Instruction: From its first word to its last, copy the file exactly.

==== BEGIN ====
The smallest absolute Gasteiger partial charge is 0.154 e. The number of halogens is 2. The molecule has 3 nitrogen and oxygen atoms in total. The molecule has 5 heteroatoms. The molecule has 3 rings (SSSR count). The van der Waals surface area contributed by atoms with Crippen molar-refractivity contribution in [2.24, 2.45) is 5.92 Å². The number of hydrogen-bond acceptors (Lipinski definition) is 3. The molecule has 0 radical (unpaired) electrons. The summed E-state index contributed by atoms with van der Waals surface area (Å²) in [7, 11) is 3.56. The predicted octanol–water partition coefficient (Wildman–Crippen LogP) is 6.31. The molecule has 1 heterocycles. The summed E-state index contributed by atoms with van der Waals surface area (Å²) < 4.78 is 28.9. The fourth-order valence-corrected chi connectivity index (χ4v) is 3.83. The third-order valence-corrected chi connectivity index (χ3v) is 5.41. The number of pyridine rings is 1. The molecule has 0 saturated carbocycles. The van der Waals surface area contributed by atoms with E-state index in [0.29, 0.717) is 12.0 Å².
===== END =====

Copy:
The smallest absolute Gasteiger partial charge is 0.154 e. The number of halogens is 2. The molecule has 3 nitrogen and oxygen atoms in total. The molecule has 5 heteroatoms. The molecule has 3 rings (SSSR count). The van der Waals surface area contributed by atoms with Crippen molar-refractivity contribution in [2.24, 2.45) is 5.92 Å². The number of hydrogen-bond acceptors (Lipinski definition) is 3. The molecule has 0 radical (unpaired) electrons. The summed E-state index contributed by atoms with van der Waals surface area (Å²) in [7, 11) is 3.56. The predicted octanol–water partition coefficient (Wildman–Crippen LogP) is 6.31. The molecule has 1 heterocycles. The summed E-state index contributed by atoms with van der Waals surface area (Å²) < 4.78 is 28.9. The fourth-order valence-corrected chi connectivity index (χ4v) is 3.83. The third-order valence-corrected chi connectivity index (χ3v) is 5.41. The number of pyridine rings is 1. The molecule has 0 saturated carbocycles. The van der Waals surface area contributed by atoms with E-state index in [0.29, 0.717) is 12.0 Å².